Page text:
Fears about medical rationing are growing among disability rights advocates as the world responds to the coronavirus.
Amid predictions about a lack of medical resources in the U.S. and reports of rationing in Italy and China, the National Council on Disability sent a letter to the U.S. Department of Health and Human Services (HHS) urging health leaders to ensure people with disabilities are protected.
“When [the HHS Office for Civil Rights] talks, the medical community listens, and OCR has a window of opportunity now, before physicians become overwhelmed with COVID-19 patients, to provide necessary information to the medical community about the provision of non-discriminatory care,” wrote Neil Romano, chairman of council, in the letter dated Wednesday.
Limited resources to treat the virus could create a “deadly outlook for people with disabilities,” he warned; and action is needed to combat the “historic and persistent discrimination against people with disabilities in healthcare.”
Disability rights advocates asked HHS to remind hospitals and doctors about the non-discrimination requirements of the Americans with Disabilities Act.
The council pointed to state protocols for medical care during times of crisis as more cause for concern.
Protocols from the New York State Department of Health, for example, support medical rationing for people who are on ventilators during a pandemic. According to the guidelines, people who use ventilators and live on their own could have their ventilator taken away if they go to a hospital for treatment of the coronavirus.
According to the department’s “Ventilator Allocation Guidelines”:
With their arrival at the hospital, [chronic care patients] are treated like any other patient who requires a ventilator and need to meet certain criteria to be eligible for ventilator therapy. While a policy to triage upon arrival may deter chronic care patients from going to an acute care facility for fear of losing access to their ventilator, it is unfair and in violation of the principles upon which this allocation scheme is based to allow them to remain on a ventilator without assessing their eligibility.
Distributive justice requires that all patients in need of a certain resource be treated equally; if chronic care patients were permitted to keep their ventilators rather than be triaged, the policy could be viewed as favoring this group over the general public.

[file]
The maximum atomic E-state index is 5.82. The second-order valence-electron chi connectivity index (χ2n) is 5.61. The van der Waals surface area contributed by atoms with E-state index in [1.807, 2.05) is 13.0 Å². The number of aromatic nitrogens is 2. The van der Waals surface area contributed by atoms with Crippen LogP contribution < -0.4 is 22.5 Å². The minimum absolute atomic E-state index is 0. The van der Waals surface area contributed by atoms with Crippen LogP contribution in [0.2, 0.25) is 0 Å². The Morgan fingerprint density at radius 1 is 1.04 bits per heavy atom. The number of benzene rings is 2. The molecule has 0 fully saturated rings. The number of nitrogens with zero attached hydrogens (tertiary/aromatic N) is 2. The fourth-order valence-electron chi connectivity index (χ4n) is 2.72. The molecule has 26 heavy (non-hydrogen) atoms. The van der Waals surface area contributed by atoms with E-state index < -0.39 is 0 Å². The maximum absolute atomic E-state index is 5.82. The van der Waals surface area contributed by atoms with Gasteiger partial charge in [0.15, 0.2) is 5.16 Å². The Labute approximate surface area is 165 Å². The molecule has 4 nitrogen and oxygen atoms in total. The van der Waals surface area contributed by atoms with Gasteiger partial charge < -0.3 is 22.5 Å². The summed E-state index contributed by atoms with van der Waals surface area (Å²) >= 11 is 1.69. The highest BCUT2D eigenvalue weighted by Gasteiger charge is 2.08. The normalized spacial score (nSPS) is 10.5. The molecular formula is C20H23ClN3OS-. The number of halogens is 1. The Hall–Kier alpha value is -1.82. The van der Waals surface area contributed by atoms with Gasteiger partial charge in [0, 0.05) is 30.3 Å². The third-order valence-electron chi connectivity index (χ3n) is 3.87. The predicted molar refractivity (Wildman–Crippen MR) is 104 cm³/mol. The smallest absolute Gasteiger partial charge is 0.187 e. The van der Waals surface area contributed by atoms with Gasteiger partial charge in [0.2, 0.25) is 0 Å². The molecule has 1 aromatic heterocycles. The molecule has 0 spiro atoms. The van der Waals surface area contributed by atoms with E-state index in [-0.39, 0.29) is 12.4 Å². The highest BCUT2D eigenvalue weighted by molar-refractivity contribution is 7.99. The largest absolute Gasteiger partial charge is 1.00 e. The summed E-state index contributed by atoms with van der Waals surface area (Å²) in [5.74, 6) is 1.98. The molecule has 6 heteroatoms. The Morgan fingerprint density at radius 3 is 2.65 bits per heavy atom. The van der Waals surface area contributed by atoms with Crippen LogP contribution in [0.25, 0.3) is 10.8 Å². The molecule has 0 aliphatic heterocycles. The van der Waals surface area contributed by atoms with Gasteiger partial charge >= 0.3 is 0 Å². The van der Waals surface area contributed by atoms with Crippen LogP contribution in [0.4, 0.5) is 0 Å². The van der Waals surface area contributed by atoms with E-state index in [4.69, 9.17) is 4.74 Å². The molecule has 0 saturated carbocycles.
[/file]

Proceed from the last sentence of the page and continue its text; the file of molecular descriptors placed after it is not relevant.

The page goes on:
Later, it continues:
Finally, there are a small but increasing number of ventilator-dependent individuals who reside in the community, rather than in institutions. The Task Force concurred that community dwelling persons should not be denied access to their ventilators and the Guidelines are only applied to these patients upon their arrival at an acute care facility.
Once at a medical facility, however, the person could lose their ventilator if medical workers decide someone else needs it more.
Romano urged HHS leaders to take action before the virus spreads even more by urging doctors and hospitals to provide non-discriminatory care to people with disabilities.
“The notice should … make clear that, even in an environment where health care resources are limited, the civil rights of people with disabilities cannot be suspended or limited,” he wrote.
Italy is facing the worst of the crisis right now, and its medical system has descended into chaos, according to news reports about the situation.
One doctor who is treating patients there compared the situation to treating patients in a battlefield, like Vietnam or the aftermath of the attacks on Pearl Harbor and having to make split-second decisions on which patients will be treated and which ones will be denied care.
Shockingly, the same anti-life rationing ethic that is pervading medicine nowadays through the promotion of euthanasia and assisted suicide has become a part of suggested guidelines in Italy, as elderly and disabled patients potentially face discrimination because they are not young and healthy.
One news report indicates an Italian medical college issued shocking guidelines to doctors and medical professionals telling them to just let elderly patients die. As The Atlantic reports:
Those who are too old to have a high likelihood of recovery, or who have too low a number of “life-years” left even if they should survive, will be left to die. This sounds cruel, but the alternative, the document argues, is no better. “In case of a total saturation of resources, maintaining the criterion of ‘first come, first served’ would amount to a decision to exclude late-arriving patients from access to intensive care.”
A Washington Post report on Sunday predicted similar forced rationing decisions in the United States if the spread of the virus is not slowed.